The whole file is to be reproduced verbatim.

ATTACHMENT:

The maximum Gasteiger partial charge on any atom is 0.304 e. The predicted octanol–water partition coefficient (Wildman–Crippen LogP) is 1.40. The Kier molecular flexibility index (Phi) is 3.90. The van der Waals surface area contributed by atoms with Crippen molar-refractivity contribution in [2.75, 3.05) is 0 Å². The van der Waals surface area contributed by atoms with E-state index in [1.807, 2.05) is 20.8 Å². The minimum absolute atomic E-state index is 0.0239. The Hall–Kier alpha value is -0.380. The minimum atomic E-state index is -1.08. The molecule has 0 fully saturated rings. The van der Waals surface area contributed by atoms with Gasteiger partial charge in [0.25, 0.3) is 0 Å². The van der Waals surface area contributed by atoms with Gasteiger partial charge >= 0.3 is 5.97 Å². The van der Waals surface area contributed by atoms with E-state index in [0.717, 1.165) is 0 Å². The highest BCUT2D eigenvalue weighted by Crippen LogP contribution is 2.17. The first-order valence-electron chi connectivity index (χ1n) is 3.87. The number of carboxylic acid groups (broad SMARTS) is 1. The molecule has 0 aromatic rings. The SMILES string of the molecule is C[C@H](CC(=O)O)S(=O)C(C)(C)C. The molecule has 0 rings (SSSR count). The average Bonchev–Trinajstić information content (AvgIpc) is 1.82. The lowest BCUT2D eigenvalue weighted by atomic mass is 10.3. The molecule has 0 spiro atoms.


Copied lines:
The maximum Gasteiger partial charge on any atom is 0.304 e. The predicted octanol–water partition coefficient (Wildman–Crippen LogP) is 1.40. The Kier molecular flexibility index (Phi) is 3.90. The van der Waals surface area contributed by atoms with Crippen molar-refractivity contribution in [2.75, 3.05) is 0 Å². The van der Waals surface area contributed by atoms with E-state index in [1.807, 2.05) is 20.8 Å². The minimum absolute atomic E-state index is 0.0239. The Hall–Kier alpha value is -0.380. The minimum atomic E-state index is -1.08. The molecule has 0 fully saturated rings. The van der Waals surface area contributed by atoms with Gasteiger partial charge in [0.25, 0.3) is 0 Å². The van der Waals surface area contributed by atoms with Gasteiger partial charge >= 0.3 is 5.97 Å². The van der Waals surface area contributed by atoms with E-state index in [0.717, 1.165) is 0 Å². The highest BCUT2D eigenvalue weighted by Crippen LogP contribution is 2.17. The first-order valence-electron chi connectivity index (χ1n) is 3.87. The number of carboxylic acid groups (broad SMARTS) is 1. The molecule has 0 aromatic rings. The SMILES string of the molecule is C[C@H](CC(=O)O)S(=O)C(C)(C)C. The molecule has 0 rings (SSSR count). The average Bonchev–Trinajstić information content (AvgIpc) is 1.82. The lowest BCUT2D eigenvalue weighted by atomic mass is 10.3. The molecule has 0 spiro atoms.